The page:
As many as 476 people have been hospitalised, with 98 in intensive care and 57 on ventilators.
Royal Melbourne Hospital ICU manager Michelle Spence warned the upcoming few months are going to be “really tough”, for Victorian nurses, and warned the virus “does not discriminate” when it comes to young and old.
The facility is caring for 135 coronavirus patients, with 19 in intensive care. Another 49 are receiving ‘hospital in the home’ treatment, and eight are waiting in the emergency department for a bed.
“One of the saddest things I've seen over the last few weeks is people wanting the vaccination just before we put them on a life support machine. That is the absolute truth, I've seen it myself,” she told reporters, visibly emotional.
“They're begging for the vaccination, they're very young, and once we get to that and we're about to put them a lot of support, it is really too late.”
Victoria announces vaccine mandate for authorised workers
She spoke of watching a man in his thirties without underlying conditions being moved to intensive care because he had not been vaccinated.
“All three of these vaccines are safe and effective and your best protection against this virus to protect you from coming into a COVID ward or needing ICU," she said.
Northern Hospital Nurse Unit Manager Jacqui Harper said patients were arriving at hospitals struggling to breathe, some needing high levels of oxygen ventilation immediately.
“The clinical deterioration is so sudden. One minute sitting in a chair, an hour later, they could be saying their goodbyes,” she said.
“It is difficult for our patients, unable to see loved ones - we have to hold the iPads for them.”
Ms Spence said nurses have had training fast-tracked to work in intensive care – with a “staged plan” to open more beds as required.
Nurses could be flown in from interstate to work on the frontline, with discussions with health providers in Queensland underway.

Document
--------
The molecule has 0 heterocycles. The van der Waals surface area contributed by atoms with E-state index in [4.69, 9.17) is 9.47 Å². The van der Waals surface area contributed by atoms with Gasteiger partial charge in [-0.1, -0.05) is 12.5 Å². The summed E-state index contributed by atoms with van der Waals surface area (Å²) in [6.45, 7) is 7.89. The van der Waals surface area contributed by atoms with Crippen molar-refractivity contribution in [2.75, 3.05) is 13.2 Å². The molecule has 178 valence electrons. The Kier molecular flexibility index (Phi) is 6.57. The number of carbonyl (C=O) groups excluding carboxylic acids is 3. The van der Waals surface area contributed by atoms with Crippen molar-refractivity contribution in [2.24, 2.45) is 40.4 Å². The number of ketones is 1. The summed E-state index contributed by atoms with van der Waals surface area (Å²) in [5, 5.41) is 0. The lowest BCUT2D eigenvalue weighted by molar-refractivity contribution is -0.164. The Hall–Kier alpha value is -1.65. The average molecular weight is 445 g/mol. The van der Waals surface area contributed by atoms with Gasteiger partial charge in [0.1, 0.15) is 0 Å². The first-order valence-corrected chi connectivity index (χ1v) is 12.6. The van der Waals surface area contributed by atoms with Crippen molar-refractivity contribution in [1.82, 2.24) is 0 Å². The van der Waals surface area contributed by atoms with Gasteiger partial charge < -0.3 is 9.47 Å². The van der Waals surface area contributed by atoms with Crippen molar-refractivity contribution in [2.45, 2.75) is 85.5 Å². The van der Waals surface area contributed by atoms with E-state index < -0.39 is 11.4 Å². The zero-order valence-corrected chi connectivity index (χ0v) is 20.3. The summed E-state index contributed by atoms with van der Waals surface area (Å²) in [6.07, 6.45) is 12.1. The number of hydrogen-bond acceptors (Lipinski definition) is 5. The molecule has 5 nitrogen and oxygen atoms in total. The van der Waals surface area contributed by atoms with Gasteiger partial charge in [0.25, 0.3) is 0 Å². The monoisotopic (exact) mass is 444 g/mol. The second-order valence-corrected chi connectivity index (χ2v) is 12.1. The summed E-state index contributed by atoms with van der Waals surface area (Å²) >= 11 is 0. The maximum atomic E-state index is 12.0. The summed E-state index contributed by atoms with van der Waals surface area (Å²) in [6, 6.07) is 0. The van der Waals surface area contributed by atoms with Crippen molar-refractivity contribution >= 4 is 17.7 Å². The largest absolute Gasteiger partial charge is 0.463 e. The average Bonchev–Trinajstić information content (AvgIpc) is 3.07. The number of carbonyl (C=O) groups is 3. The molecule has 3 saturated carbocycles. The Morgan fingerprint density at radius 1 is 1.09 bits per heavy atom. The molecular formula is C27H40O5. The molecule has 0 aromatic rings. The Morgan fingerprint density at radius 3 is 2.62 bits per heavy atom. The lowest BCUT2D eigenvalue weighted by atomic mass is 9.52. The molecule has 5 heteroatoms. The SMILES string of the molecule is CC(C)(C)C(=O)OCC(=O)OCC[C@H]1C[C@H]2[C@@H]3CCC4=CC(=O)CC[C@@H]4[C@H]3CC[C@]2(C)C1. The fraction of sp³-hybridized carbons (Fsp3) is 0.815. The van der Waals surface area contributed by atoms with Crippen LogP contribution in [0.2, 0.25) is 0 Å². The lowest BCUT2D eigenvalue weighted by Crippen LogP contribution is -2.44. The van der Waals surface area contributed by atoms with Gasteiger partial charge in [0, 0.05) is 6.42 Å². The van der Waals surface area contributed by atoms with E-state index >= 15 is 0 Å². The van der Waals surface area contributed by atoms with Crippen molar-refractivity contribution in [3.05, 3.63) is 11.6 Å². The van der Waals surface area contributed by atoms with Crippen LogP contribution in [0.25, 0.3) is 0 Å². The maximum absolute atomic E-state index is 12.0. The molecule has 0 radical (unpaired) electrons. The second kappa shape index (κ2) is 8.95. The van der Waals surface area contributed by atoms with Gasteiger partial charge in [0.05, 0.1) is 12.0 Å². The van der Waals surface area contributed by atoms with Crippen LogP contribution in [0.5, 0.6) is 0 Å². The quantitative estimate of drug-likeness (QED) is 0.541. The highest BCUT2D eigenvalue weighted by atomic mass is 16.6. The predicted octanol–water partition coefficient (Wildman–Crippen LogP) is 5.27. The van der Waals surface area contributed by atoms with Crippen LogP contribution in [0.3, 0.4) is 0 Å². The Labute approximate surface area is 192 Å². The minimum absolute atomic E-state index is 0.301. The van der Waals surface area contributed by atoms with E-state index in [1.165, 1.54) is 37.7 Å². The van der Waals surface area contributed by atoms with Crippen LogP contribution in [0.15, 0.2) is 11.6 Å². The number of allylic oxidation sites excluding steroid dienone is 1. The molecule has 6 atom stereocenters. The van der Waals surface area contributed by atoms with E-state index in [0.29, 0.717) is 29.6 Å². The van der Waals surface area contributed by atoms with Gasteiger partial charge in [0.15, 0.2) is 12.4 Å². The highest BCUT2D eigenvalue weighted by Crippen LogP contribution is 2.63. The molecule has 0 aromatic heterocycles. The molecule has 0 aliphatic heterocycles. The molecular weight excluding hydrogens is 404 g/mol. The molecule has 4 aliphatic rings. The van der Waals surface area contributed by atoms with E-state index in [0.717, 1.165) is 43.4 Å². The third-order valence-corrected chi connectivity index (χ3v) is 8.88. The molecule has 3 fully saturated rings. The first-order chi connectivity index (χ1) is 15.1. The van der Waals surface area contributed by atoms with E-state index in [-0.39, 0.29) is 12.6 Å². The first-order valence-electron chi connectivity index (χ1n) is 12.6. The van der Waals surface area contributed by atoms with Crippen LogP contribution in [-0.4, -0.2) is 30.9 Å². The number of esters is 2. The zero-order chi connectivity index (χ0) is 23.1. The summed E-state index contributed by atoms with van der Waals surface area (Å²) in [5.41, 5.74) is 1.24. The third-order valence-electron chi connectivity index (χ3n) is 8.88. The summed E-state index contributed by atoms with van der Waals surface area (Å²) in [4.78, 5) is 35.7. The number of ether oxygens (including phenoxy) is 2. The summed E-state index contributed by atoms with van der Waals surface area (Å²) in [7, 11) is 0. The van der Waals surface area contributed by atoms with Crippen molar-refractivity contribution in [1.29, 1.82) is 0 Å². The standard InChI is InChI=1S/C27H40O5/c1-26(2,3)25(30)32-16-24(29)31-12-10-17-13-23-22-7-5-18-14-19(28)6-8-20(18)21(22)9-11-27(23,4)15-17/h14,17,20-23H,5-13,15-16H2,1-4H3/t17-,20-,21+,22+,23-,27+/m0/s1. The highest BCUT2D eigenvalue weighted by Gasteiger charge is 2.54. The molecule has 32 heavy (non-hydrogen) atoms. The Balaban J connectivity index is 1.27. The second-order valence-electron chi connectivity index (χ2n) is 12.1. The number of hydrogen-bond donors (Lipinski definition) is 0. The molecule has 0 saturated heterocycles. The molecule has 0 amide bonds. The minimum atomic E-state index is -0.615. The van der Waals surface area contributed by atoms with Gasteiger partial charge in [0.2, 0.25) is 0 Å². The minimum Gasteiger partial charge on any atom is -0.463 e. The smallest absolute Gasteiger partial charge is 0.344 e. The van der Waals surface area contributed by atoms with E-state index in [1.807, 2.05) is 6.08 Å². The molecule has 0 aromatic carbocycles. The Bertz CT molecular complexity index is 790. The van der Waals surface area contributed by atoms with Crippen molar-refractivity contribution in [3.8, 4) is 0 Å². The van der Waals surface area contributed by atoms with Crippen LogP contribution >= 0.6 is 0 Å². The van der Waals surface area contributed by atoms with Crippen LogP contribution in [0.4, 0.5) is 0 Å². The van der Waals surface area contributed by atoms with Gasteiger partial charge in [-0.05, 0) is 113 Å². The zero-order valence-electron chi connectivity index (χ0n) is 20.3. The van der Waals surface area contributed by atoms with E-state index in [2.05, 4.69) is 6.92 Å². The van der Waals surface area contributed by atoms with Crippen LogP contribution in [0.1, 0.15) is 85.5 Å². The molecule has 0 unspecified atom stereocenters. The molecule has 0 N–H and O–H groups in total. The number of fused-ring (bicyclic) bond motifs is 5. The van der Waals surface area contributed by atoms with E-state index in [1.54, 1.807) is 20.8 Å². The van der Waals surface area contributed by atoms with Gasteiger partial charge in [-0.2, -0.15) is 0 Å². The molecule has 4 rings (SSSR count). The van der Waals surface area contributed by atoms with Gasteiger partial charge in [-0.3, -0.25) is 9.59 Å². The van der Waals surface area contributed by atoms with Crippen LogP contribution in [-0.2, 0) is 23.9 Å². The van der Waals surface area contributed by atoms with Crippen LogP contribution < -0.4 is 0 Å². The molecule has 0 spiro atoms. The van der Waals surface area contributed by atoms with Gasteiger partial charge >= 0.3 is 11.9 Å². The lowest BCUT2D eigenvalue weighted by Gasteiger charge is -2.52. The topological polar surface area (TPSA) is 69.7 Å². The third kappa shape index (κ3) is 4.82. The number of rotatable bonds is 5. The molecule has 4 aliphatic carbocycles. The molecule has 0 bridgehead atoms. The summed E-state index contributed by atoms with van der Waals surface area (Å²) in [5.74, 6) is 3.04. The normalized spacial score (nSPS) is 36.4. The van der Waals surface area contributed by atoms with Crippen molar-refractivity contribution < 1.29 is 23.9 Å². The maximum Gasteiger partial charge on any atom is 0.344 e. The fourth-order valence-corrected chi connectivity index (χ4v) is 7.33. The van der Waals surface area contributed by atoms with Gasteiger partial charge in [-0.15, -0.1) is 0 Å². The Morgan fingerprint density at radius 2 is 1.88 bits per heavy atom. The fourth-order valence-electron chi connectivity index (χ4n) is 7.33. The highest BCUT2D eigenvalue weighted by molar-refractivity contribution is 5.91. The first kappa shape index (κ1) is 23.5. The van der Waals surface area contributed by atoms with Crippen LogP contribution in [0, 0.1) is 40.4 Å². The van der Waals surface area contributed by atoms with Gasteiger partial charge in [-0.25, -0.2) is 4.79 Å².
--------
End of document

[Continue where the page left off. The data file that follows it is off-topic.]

“There's things that are coming out of the woodwork that we would never have done before but there is a need to do it,” she admitted.
“We will do whatever it takes to get the staff there.”
Premier Daniel Andrews expected the re-opening period to be “in many respects, the best time for our state, but it will be the hardest and most challenging time for our health system".
When Melbourne emerges from lockdown near the end of October, the state will have spent more time under stay-at-home orders then any other city in the world.
“I would simply say how proud I am of every single Victorian forgoing so much for working so hard to save lives to get through this. We achieved an enormous amount last year,” he told reporters when asked about the milestone.
“We didn't choose for this Delta variant to come to us from Sydney. It did. It's taken hold, it's wildly infectious. We've got to stick together.”
The spiralling COVID-19 outbreak has crept into a Melbourne immigration detention centre, putting more than 200 refugees at risk.
Among Saturday's cases was a contracted service provider at the Melbourne Immigration Transit Accommodation in Broadmeadows, the Australian Border Force confirmed.
Contact tracing, quarantining, testing and deep cleaning is underway at the facility, which as of June housed 239 people.
It is unclear how many of those have been vaccinated, with an ABF official saying "consenting detainees" had been offered the jab since a vaccine rollout began at the facility in early August.
COVID-19 taskforce commander Jeroen Weimar confirmed first dose coverage for NDIS recipients had reached 71 per cent, but admitted it was “far short” of the 82 per cent first dose figure for the general population.
“We're really keen to ensure that the most vulnerable Victorians that are disabled residents and disabled citizens are able to get access to vaccine.”
Ten new pop up vaccination centres will open in Victoria tomorrow, equipped with more than 100,000 Moderna doses.